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Whitbys marketplace wasn't just a place of trade it also had a more sinister past
Whitbys marketplace just off Church Street in the very centre of the old town was originally built in 1640 which supplemented the older marketplace which was on the west side of the town.
During this time Sir Hugh Cholmley had instigated the demolition of the ancient Tollbooth which was situated in the potato market, but the new one was erected in the new marketplace.
The marketplaceof today, is not the one which is currently there that was built later by Nathanial Cholmley in 1788, with the chosen architect and designer being Jonathan Pickernell, who had also been the engineer of the Whitby twin piers.
On the Tollbooth our town Hall as it is often referred to, there are is a aerial bearings of the Cholmley family, who has been connected with Whitby going all the way back to the middle of the 16th century. There is a space between the pillars which had been used as a stand for market produce, and this later became a pig market. There is a room on the first floor which is gained access by a spiral staircase, the Court Leet of the Manor have been held.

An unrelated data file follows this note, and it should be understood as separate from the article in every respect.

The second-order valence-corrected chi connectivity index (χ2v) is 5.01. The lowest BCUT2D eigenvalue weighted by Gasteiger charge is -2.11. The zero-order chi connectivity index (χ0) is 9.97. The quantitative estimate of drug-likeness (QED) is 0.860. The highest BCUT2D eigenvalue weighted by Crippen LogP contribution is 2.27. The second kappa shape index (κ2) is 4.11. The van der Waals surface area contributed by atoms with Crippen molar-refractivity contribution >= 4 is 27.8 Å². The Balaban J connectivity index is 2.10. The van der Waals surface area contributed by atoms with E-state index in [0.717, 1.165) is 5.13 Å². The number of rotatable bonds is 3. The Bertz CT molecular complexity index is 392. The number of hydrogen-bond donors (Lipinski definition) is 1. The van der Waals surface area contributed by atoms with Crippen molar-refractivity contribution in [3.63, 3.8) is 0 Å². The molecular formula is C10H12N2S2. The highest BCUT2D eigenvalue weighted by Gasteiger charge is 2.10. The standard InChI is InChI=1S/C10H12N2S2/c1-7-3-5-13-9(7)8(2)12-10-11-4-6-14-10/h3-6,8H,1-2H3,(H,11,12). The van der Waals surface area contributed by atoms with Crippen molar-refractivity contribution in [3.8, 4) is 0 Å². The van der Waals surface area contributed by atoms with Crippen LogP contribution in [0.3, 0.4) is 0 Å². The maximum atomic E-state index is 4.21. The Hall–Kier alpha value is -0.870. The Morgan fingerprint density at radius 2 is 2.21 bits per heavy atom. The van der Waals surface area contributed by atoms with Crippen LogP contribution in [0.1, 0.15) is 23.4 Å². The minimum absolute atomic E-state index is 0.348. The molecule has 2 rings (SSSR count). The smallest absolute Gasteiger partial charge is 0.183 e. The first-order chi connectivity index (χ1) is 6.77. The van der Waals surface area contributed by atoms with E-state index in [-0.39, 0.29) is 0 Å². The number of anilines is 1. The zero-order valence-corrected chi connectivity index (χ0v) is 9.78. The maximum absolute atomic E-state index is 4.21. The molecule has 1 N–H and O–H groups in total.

The marketplace had unsavoury connections in the respect that like the previous ones it was the location where public with beans of vagabond's and thieves would happen and at one time this
There is as though it has a individual case where two lassies were whipped there on the date of March 3, 1710. The grim side of the stocks stood in the recess section at the top of the South side nearest to Church Street.
Brewster's Lane which dates back to 1426 A.D, used to run from Church Street all the way to Fish Pier and was termed a part of the old shambles, but it has now been demolished.
There used to be to all public houses in this area one of which was called the Jolly Butcher and the other was the Seven Stars. These were extremely popular meeting places for Whitby fishermen who could then divide up their shares of their catches. This would be where most of the business negotiations would take place between the workers of the sea.
So the best pictures of the current market place were taken by Frank Sutcliffe when the square was a buzz of activity for sales of local produce. Today it still stands very proudly with its clock tower on top and makes a very nice representation of the past or the tourist trade.
In actual fact Church Street itself is probably the most scenic part of Whitby, if people are looking for a sense of the past.